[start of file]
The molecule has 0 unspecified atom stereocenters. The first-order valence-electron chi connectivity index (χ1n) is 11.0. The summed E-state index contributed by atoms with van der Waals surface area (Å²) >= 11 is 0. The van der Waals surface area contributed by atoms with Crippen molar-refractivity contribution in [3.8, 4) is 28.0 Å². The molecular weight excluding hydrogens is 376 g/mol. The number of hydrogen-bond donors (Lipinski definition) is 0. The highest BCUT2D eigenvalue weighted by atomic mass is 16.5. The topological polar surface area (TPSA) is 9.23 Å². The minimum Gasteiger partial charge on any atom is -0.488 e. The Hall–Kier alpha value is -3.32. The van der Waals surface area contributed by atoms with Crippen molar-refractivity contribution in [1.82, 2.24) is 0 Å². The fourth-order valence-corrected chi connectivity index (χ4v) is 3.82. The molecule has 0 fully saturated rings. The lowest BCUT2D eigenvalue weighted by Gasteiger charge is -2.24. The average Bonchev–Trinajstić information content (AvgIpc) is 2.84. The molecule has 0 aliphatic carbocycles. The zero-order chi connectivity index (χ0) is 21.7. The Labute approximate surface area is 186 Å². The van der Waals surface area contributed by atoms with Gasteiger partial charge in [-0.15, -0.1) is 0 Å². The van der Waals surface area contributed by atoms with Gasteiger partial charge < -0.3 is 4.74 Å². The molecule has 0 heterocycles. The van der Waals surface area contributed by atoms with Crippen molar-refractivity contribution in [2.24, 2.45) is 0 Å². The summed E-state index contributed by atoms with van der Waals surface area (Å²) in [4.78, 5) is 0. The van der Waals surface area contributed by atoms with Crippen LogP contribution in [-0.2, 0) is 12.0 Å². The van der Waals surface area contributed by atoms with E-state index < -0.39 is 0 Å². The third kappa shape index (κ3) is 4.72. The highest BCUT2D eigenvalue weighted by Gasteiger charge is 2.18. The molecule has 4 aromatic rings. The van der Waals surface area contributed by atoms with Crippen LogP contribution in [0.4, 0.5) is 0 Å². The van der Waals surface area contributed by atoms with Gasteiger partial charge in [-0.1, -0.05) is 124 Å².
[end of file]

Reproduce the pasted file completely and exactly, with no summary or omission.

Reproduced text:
The molecule has 0 unspecified atom stereocenters. The first-order valence-electron chi connectivity index (χ1n) is 11.0. The summed E-state index contributed by atoms with van der Waals surface area (Å²) >= 11 is 0. The van der Waals surface area contributed by atoms with Crippen molar-refractivity contribution in [3.8, 4) is 28.0 Å². The molecular weight excluding hydrogens is 376 g/mol. The number of hydrogen-bond donors (Lipinski definition) is 0. The highest BCUT2D eigenvalue weighted by atomic mass is 16.5. The topological polar surface area (TPSA) is 9.23 Å². The minimum Gasteiger partial charge on any atom is -0.488 e. The Hall–Kier alpha value is -3.32. The van der Waals surface area contributed by atoms with Crippen molar-refractivity contribution in [1.82, 2.24) is 0 Å². The fourth-order valence-corrected chi connectivity index (χ4v) is 3.82. The molecule has 0 fully saturated rings. The lowest BCUT2D eigenvalue weighted by Gasteiger charge is -2.24. The average Bonchev–Trinajstić information content (AvgIpc) is 2.84. The molecule has 0 aliphatic carbocycles. The zero-order chi connectivity index (χ0) is 21.7. The Labute approximate surface area is 186 Å². The van der Waals surface area contributed by atoms with Gasteiger partial charge in [-0.15, -0.1) is 0 Å². The van der Waals surface area contributed by atoms with Gasteiger partial charge < -0.3 is 4.74 Å². The molecule has 0 heterocycles. The van der Waals surface area contributed by atoms with Crippen molar-refractivity contribution in [2.24, 2.45) is 0 Å². The summed E-state index contributed by atoms with van der Waals surface area (Å²) in [4.78, 5) is 0. The van der Waals surface area contributed by atoms with Crippen LogP contribution in [-0.2, 0) is 12.0 Å². The van der Waals surface area contributed by atoms with E-state index < -0.39 is 0 Å². The third kappa shape index (κ3) is 4.72. The highest BCUT2D eigenvalue weighted by Gasteiger charge is 2.18. The molecule has 4 aromatic rings. The van der Waals surface area contributed by atoms with Crippen LogP contribution in [0.4, 0.5) is 0 Å². The van der Waals surface area contributed by atoms with Gasteiger partial charge in [-0.1, -0.05) is 124 Å².